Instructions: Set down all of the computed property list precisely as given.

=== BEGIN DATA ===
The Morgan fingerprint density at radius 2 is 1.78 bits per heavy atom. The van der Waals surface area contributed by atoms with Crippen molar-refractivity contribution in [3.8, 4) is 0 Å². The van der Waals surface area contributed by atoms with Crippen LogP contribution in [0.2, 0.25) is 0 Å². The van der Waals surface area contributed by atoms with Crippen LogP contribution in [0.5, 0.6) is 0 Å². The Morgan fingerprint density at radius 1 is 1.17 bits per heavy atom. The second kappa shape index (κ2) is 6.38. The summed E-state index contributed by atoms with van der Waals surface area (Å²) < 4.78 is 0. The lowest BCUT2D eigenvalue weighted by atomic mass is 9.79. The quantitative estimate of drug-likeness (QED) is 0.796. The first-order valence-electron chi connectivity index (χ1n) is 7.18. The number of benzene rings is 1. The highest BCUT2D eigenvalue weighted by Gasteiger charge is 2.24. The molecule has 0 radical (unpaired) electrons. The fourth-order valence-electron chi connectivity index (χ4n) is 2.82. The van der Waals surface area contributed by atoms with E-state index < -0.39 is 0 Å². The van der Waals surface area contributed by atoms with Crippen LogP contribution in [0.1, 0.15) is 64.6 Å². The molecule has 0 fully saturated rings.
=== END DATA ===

The Morgan fingerprint density at radius 2 is 1.78 bits per heavy atom. The van der Waals surface area contributed by atoms with Crippen molar-refractivity contribution in [3.8, 4) is 0 Å². The van der Waals surface area contributed by atoms with Crippen LogP contribution in [0.2, 0.25) is 0 Å². The van der Waals surface area contributed by atoms with Crippen LogP contribution in [0.5, 0.6) is 0 Å². The Morgan fingerprint density at radius 1 is 1.17 bits per heavy atom. The second kappa shape index (κ2) is 6.38. The summed E-state index contributed by atoms with van der Waals surface area (Å²) < 4.78 is 0. The lowest BCUT2D eigenvalue weighted by atomic mass is 9.79. The quantitative estimate of drug-likeness (QED) is 0.796. The first-order valence-electron chi connectivity index (χ1n) is 7.18. The number of benzene rings is 1. The highest BCUT2D eigenvalue weighted by Gasteiger charge is 2.24. The molecule has 0 radical (unpaired) electrons. The fourth-order valence-electron chi connectivity index (χ4n) is 2.82. The van der Waals surface area contributed by atoms with E-state index < -0.39 is 0 Å². The van der Waals surface area contributed by atoms with Crippen LogP contribution in [0.1, 0.15) is 64.6 Å². The molecule has 0 fully saturated rings.